Report: MLB to Expand Astros Sign-Stealing Probe, Severe Penalties Possible

Tim Daniels@TimDanielsBRFeatured ColumnistNovember 14, 2019

Major League Baseball commissioner Rob Manfred speaks to reporters after a meeting of baseball team owners in New York, Thursday, June 20, 2019. The Tampa Bay Rays have received permission from Major League Baseball's executive council to explore a plan that could see the team split its home games between the Tampa Bay area and Montreal, reports said Thursday. (AP Photo/Seth Wenig)
Seth Wenig/Associated Press

Major League Baseball has reportedly expanded its sign-stealing investigation beyond the 2017 Houston Astros as league officials also contacted the Boston Red Sox on Wednesday.

ESPN's Jeff Passan reported Thursday that MLB is trying to unearth evidence teams "used technology to aid hitters." Based on the results of the wide-ranging probe, potential severe penalties could be "unlike anything seen in the sport's recent history," according to Passan.

Rumors about the Astros' high-tech efforts to steal signs aren't new.

Last October, Bleacher Report's Scott Miller reported opposing clubs warned each other about Houston's "devious technological behavior," though sources said the 'Stros weren't alone in their efforts.

"The Astros will do anything and go to any length to try to win," a source told Miller. "I don't fault them for that, because you can't tell me the Indians, the Yankees and the Red Sox aren't trying to figure out how they can steal signs, too."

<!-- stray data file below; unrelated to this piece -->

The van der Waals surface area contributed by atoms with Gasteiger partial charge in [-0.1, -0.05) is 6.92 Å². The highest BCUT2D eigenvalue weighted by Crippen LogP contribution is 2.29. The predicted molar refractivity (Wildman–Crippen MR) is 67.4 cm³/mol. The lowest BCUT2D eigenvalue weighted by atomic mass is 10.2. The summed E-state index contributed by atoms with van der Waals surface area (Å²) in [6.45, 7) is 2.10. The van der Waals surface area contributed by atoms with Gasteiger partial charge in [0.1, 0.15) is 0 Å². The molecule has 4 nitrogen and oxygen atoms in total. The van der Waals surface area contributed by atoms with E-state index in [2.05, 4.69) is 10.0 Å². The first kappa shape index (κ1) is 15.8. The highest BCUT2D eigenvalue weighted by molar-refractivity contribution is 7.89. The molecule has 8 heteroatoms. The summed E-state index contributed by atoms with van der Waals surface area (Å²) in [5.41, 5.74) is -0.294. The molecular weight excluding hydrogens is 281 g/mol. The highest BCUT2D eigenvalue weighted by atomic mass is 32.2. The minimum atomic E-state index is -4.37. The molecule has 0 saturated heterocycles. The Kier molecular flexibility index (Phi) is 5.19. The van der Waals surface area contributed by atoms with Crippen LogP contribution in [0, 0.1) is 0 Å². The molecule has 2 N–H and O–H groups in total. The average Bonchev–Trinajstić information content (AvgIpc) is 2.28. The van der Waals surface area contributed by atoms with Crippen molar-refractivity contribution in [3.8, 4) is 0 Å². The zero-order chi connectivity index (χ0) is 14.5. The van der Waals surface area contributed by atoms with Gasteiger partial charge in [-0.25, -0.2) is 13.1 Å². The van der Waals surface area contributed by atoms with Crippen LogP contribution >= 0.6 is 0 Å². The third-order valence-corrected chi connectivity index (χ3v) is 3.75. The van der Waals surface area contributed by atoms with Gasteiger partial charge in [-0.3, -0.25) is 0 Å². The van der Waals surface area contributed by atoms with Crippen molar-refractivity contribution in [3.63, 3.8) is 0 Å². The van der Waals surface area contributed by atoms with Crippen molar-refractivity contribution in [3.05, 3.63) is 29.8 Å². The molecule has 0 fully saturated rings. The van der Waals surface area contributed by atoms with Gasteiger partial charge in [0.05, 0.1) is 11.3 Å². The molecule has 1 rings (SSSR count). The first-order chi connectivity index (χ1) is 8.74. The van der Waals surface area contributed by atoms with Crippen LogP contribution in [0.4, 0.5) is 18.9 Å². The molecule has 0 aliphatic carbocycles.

Former Astros starting pitcher Mike Fiers brought the situation to the forefront this week when he told Ken Rosenthal and Evan Drellich of The Athletic that the club electronically stole signs during its championship season in 2017.

"That's not playing the game the right way," Fiers said. "They were advanced and willing to go above and beyond to win."

The Astros' system allegedly included an outfield camera pointed toward the catcher that relayed footage to a hallway near the dugout. Players and other team employees would then try to decode the signs and pass them along to hitters via loud noises.

Jimmy O'Brien compiled video of the alleged process, which happened in a matter of seconds (warning: NSFW language):

Passan noted The Athletic's report "brought into question the methods used by people involved in at least the past three World Series." Boston defeated the Los Angeles Dodgers in five games to capture the 2018 title.

The MLB department of investigations is in the process of creating a list of players, managers, coaches and other team personnel it wants to speak with, but it will need MLB Players Association approval to speak with members of the union.

No timetable has been provided for the probe and determination of any subsequent punishment.

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